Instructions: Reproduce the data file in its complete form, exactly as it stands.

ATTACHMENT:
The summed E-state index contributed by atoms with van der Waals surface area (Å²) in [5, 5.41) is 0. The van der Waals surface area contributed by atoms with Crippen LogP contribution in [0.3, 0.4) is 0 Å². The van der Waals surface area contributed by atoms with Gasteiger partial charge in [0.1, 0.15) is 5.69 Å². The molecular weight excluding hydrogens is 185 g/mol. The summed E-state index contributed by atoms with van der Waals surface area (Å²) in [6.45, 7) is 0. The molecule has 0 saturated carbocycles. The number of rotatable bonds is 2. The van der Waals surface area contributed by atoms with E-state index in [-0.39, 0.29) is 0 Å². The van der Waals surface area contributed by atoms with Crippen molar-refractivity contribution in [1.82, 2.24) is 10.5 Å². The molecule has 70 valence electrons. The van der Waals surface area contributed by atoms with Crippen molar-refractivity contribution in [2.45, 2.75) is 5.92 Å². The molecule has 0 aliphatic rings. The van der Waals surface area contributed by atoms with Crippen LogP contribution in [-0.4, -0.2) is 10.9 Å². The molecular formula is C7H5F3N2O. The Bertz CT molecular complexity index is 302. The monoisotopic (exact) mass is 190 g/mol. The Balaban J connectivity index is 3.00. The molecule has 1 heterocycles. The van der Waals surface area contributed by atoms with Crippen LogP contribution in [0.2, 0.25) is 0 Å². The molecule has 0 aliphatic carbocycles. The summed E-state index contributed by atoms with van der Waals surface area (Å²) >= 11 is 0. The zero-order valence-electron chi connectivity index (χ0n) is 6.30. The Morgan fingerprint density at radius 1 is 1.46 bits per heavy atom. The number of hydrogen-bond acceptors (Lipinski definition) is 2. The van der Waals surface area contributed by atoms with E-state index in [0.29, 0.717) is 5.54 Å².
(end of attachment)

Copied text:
The summed E-state index contributed by atoms with van der Waals surface area (Å²) in [5, 5.41) is 0. The van der Waals surface area contributed by atoms with Crippen LogP contribution in [0.3, 0.4) is 0 Å². The van der Waals surface area contributed by atoms with Gasteiger partial charge in [0.1, 0.15) is 5.69 Å². The molecular weight excluding hydrogens is 185 g/mol. The summed E-state index contributed by atoms with van der Waals surface area (Å²) in [6.45, 7) is 0. The molecule has 0 saturated carbocycles. The number of rotatable bonds is 2. The van der Waals surface area contributed by atoms with E-state index in [-0.39, 0.29) is 0 Å². The van der Waals surface area contributed by atoms with Crippen molar-refractivity contribution in [1.82, 2.24) is 10.5 Å². The molecule has 70 valence electrons. The van der Waals surface area contributed by atoms with Crippen molar-refractivity contribution in [2.45, 2.75) is 5.92 Å². The molecule has 0 aliphatic rings. The van der Waals surface area contributed by atoms with Crippen LogP contribution in [-0.4, -0.2) is 10.9 Å². The molecular formula is C7H5F3N2O. The Bertz CT molecular complexity index is 302. The monoisotopic (exact) mass is 190 g/mol. The Balaban J connectivity index is 3.00. The molecule has 1 heterocycles. The van der Waals surface area contributed by atoms with Crippen LogP contribution in [0.2, 0.25) is 0 Å². The molecule has 0 aliphatic carbocycles. The summed E-state index contributed by atoms with van der Waals surface area (Å²) >= 11 is 0. The zero-order valence-electron chi connectivity index (χ0n) is 6.30. The Morgan fingerprint density at radius 1 is 1.46 bits per heavy atom. The number of hydrogen-bond acceptors (Lipinski definition) is 2. The van der Waals surface area contributed by atoms with E-state index in [0.29, 0.717) is 5.54 Å².